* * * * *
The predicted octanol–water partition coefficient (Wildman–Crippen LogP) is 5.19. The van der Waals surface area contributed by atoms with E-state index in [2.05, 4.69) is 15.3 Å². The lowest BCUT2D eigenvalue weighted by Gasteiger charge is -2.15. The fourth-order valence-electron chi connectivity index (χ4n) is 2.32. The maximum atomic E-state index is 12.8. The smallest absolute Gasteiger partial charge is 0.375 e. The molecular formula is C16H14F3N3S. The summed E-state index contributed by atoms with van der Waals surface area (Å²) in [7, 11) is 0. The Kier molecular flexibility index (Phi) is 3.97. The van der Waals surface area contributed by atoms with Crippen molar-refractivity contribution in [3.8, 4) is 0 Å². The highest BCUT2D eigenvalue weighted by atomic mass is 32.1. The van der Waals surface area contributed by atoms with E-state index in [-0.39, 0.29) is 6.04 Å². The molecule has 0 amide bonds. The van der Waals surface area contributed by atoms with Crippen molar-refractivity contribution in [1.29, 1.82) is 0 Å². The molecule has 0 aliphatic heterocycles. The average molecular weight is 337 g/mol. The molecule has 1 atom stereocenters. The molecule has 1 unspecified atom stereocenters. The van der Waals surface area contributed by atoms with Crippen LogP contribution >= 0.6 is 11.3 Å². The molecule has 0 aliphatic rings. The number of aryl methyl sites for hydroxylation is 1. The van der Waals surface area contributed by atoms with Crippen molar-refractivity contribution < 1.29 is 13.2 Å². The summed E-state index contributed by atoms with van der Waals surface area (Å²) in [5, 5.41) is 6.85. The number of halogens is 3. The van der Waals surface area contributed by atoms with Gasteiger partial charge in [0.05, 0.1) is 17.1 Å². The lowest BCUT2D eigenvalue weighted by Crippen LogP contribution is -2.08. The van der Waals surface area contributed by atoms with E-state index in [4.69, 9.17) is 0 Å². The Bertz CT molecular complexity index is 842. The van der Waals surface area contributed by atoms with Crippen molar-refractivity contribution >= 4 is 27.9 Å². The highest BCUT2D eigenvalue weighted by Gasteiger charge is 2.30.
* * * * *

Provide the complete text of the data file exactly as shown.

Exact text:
The predicted octanol–water partition coefficient (Wildman–Crippen LogP) is 5.19. The van der Waals surface area contributed by atoms with E-state index in [2.05, 4.69) is 15.3 Å². The lowest BCUT2D eigenvalue weighted by Gasteiger charge is -2.15. The fourth-order valence-electron chi connectivity index (χ4n) is 2.32. The maximum atomic E-state index is 12.8. The smallest absolute Gasteiger partial charge is 0.375 e. The molecular formula is C16H14F3N3S. The summed E-state index contributed by atoms with van der Waals surface area (Å²) in [7, 11) is 0. The Kier molecular flexibility index (Phi) is 3.97. The van der Waals surface area contributed by atoms with Crippen molar-refractivity contribution in [3.8, 4) is 0 Å². The highest BCUT2D eigenvalue weighted by atomic mass is 32.1. The van der Waals surface area contributed by atoms with E-state index in [-0.39, 0.29) is 6.04 Å². The molecule has 0 amide bonds. The van der Waals surface area contributed by atoms with Crippen molar-refractivity contribution in [1.29, 1.82) is 0 Å². The molecule has 0 aliphatic heterocycles. The average molecular weight is 337 g/mol. The molecule has 1 atom stereocenters. The molecule has 1 unspecified atom stereocenters. The van der Waals surface area contributed by atoms with Crippen LogP contribution >= 0.6 is 11.3 Å². The molecule has 0 aliphatic rings. The number of aryl methyl sites for hydroxylation is 1. The van der Waals surface area contributed by atoms with Crippen molar-refractivity contribution < 1.29 is 13.2 Å². The summed E-state index contributed by atoms with van der Waals surface area (Å²) in [5, 5.41) is 6.85. The number of halogens is 3. The van der Waals surface area contributed by atoms with Gasteiger partial charge in [0.05, 0.1) is 17.1 Å². The lowest BCUT2D eigenvalue weighted by Crippen LogP contribution is -2.08. The van der Waals surface area contributed by atoms with E-state index in [4.69, 9.17) is 0 Å². The Bertz CT molecular complexity index is 842. The van der Waals surface area contributed by atoms with Crippen molar-refractivity contribution >= 4 is 27.9 Å². The highest BCUT2D eigenvalue weighted by Gasteiger charge is 2.30.